Meet the Hawaiian woman who makes surf videos with a drone

Pake Salmon owns a Hawaii destination wedding company, but her hobby is drones. Based out of Makahu, Oahu, a well-known surfing hot spot, Salmon has found a niche photographing surfers with a drone. Here’s how she creates her stunning shots”

DG: How has the mainstream arrival of drones changed surf photography?

PS: Helicopters would come in for big waves. Now you can just send drones in and take care of that shot.

You can definitely get a closer perspective to the surfer. It’s these nice tracking shots you can get doing surfing. You can get a lot more creative with the people. You can stay low to the water and track them as they catch the wave.

Shoreline-0094DG: What do you fly?

PS: I started with the Phantom Vision 2. It didn’t come out of the box ready to fly the way drones do now, and I lost it in the ocean last year. That prompted me to get the Phantom 3 Professional.

DG: You lost it in the ocean?

PS: Of course I was flying, feeling like nothing can go wrong for me. After all, it’s God’s perspective on us. I was standing on a bridge and I just saw it go down just 25-30 yards off shore. It was probably one of the worst things that could happen –other than if I knew this was going to come down on someone. I just had to watch my baby go under the water. It totally stopped me from wanting to take the new Phantom 3 out into the ocean.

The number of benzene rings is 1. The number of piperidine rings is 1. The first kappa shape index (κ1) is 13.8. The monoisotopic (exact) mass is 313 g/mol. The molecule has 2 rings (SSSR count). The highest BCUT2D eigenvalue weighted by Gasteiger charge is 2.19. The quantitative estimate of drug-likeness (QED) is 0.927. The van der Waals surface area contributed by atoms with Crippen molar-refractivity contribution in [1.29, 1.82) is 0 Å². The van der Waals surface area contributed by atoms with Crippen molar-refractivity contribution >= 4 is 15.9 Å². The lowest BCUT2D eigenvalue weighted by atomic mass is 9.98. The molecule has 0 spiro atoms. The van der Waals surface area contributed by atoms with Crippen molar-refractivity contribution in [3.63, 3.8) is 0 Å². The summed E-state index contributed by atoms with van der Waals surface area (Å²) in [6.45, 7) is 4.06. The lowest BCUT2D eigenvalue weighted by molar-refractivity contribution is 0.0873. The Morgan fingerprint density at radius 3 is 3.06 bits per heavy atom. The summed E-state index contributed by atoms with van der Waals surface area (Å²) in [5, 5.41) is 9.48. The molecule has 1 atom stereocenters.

DG: You coordinate wedding professionally. What are your thoughts on wedding drone photography?

PS: The drone is loud. The wedding clients can get disturbed by the sound and it shouldn’t be that low to guests. But they do produce wonderful aerial images, so I recommend you stage something depending on what they want.

Dolphins@ Pokai-0110DG: How do you handle photographing surfing or other watersports?

PS: I shot canoe surfing. It’s nerve-wracking knowing everyone is going to be there. But nerves can be a good thing: it’s better to be safe than sorry, and it’s important to plan. When I shoot on the water, I let the organizers know I have a drone.

DG: What advice do you have for other drone photographers?

PS: I think a lot of people think they can get a drone and take nice pictures because it’s a perspective people haven’t seen too much. Eventually that market will be saturated and it will be important to compose your shots. I am working on it myself too.



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